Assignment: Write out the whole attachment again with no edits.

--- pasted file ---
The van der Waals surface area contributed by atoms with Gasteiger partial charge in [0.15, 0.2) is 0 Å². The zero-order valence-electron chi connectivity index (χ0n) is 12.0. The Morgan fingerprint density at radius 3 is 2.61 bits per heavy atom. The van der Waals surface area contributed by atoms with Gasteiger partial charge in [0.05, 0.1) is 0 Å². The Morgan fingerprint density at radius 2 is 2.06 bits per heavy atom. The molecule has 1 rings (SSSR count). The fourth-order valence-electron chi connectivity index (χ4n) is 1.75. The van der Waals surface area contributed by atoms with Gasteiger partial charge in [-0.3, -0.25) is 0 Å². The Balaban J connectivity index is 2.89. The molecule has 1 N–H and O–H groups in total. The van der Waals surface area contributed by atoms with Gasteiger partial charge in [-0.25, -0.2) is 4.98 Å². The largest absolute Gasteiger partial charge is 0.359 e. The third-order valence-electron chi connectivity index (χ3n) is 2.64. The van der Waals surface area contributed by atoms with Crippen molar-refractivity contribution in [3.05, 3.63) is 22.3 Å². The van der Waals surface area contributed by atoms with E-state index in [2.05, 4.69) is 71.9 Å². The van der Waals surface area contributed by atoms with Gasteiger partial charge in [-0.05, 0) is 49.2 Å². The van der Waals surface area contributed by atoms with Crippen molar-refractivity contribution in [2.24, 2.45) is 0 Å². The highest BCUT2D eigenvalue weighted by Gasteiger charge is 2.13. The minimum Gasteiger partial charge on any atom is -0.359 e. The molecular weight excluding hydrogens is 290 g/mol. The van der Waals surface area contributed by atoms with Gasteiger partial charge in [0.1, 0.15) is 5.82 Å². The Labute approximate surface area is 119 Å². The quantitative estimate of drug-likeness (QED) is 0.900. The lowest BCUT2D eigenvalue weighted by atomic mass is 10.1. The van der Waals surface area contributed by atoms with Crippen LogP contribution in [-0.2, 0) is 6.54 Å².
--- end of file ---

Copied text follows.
The van der Waals surface area contributed by atoms with Gasteiger partial charge in [0.15, 0.2) is 0 Å². The zero-order valence-electron chi connectivity index (χ0n) is 12.0. The Morgan fingerprint density at radius 3 is 2.61 bits per heavy atom. The van der Waals surface area contributed by atoms with Gasteiger partial charge in [0.05, 0.1) is 0 Å². The Morgan fingerprint density at radius 2 is 2.06 bits per heavy atom. The molecule has 1 rings (SSSR count). The fourth-order valence-electron chi connectivity index (χ4n) is 1.75. The van der Waals surface area contributed by atoms with Gasteiger partial charge in [-0.3, -0.25) is 0 Å². The Balaban J connectivity index is 2.89. The molecule has 1 N–H and O–H groups in total. The van der Waals surface area contributed by atoms with Gasteiger partial charge in [-0.25, -0.2) is 4.98 Å². The largest absolute Gasteiger partial charge is 0.359 e. The third-order valence-electron chi connectivity index (χ3n) is 2.64. The van der Waals surface area contributed by atoms with Crippen molar-refractivity contribution in [3.05, 3.63) is 22.3 Å². The van der Waals surface area contributed by atoms with E-state index in [2.05, 4.69) is 71.9 Å². The van der Waals surface area contributed by atoms with Gasteiger partial charge in [-0.05, 0) is 49.2 Å². The van der Waals surface area contributed by atoms with Crippen molar-refractivity contribution in [2.24, 2.45) is 0 Å². The highest BCUT2D eigenvalue weighted by Gasteiger charge is 2.13. The minimum Gasteiger partial charge on any atom is -0.359 e. The molecular weight excluding hydrogens is 290 g/mol. The van der Waals surface area contributed by atoms with Gasteiger partial charge in [0.1, 0.15) is 5.82 Å². The Labute approximate surface area is 119 Å². The quantitative estimate of drug-likeness (QED) is 0.900. The lowest BCUT2D eigenvalue weighted by atomic mass is 10.1. The van der Waals surface area contributed by atoms with Crippen LogP contribution in [-0.2, 0) is 6.54 Å².